It is just one more reason to ban Sharia law in the West.
A Muslim cleric in Great Britain ignited a storm of protest last week when it was revealed he had stated earlier this year there was no such thing as rape within marriage. Sheikh Maulana Abu Sayeed, who heads the Sharia Council of Britain that runs, according to Britain’s Independent newspaper, the country’s “largest network of Islamic courts,” made his appalling statement during an interview last March with the blog, The Samosa.
“Clearly there cannot be any rape within the marriage,” he said. “Maybe aggression, maybe indecent activity…Because when they got married the understanding was that sexual intercourse was part of the marriage, so there cannot be anything against sex in marriage.”
Sayeed’s vile sentiments, however, did not stop at his Dark Ages belief that women in Muslim marriages do not have any legal recourse when sex is forced upon them in marriage. The imam also was reported as saying he does not want women to immediately inform police about sexual assaults “unless we establish that it really happened.” The learned imam, you see, believes most married women who report sexual assaults are lying and should first be questioned by courts like his before involving the authorities.
“Because in most of the cases, wives have been advised by their solicitors that one of the four reasons for which a wife can get a divorce is rape, so they are encouraged to say things like this,” said the immigrant from Bangladesh who arrived in Britain in 1977.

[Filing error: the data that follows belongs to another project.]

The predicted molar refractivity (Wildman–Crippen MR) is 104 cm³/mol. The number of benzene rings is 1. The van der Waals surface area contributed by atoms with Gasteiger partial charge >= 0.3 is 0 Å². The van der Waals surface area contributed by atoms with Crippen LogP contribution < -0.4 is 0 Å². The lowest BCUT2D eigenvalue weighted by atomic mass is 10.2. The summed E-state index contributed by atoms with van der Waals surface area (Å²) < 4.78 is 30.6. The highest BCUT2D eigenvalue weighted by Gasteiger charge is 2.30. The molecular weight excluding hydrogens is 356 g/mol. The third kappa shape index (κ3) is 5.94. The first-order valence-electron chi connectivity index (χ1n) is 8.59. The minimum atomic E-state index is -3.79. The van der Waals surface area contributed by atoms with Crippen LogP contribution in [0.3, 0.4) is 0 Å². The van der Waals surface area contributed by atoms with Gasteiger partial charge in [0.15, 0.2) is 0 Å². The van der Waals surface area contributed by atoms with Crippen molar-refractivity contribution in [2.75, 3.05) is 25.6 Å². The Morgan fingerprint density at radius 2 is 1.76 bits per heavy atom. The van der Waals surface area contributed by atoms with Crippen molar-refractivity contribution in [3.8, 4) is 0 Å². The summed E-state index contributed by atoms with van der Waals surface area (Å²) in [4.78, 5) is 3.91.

And if that wasn’t enough, Sayeed went on to say that even if rape is established, there should be no criminal charges laid against the husband since “sex is a part of marriage.” Moreover, as marital rape is defined in Islamic law as adultery by force, it cannot therefore be termed rape in the imam’s world, if the woman is his wife.
Police, naturally, are reported as being furious with Sayeed’s comments since British newspapers state law enforcement officials are already having a difficult time in getting women to report rape. Rape in marriage was made illegal in Great Britain in 1991 and is regarded overall as an under-reported crime. The police should probably now investigate Sayeed to discover whether he has interfered with victims wanting to report sexual assaults and inform him his views may actually be inciting a crime.
The irony of the situation is that the sheikh was once held up as a model for the acceptance of Sharia law in Great Britain. His “court,” run out of a converted corner store in East London and lined with shelves of books on Islamic law, was supposed to be the opposite of the stereotype most Westerners hold of Sharia courts: barbarous institutions run by religious fanatics who order the cutting off of hands, the stoning of women, and the murdering of apostates.
A British Broadcasting Corporation (BBC) story in 2008 on Sayeed said his court dealt mainly with marriage cases, “and in particular with releasing women from bad or forced Islamic marriages.” Especially in cases where Muslim husbands, who are allowed to have four wives, have married another woman, the leftist BBC reports Sharia courts like Sayeed’s have been helpful. The previous wife, who is only allowed one husband under Islamic law, is unable to divorce her spouse and move on without her husband’s consent and is often trapped in what is termed a “limping marriage.” Sayeed’s court, the story states, is often successful in getting the first wives a divorce.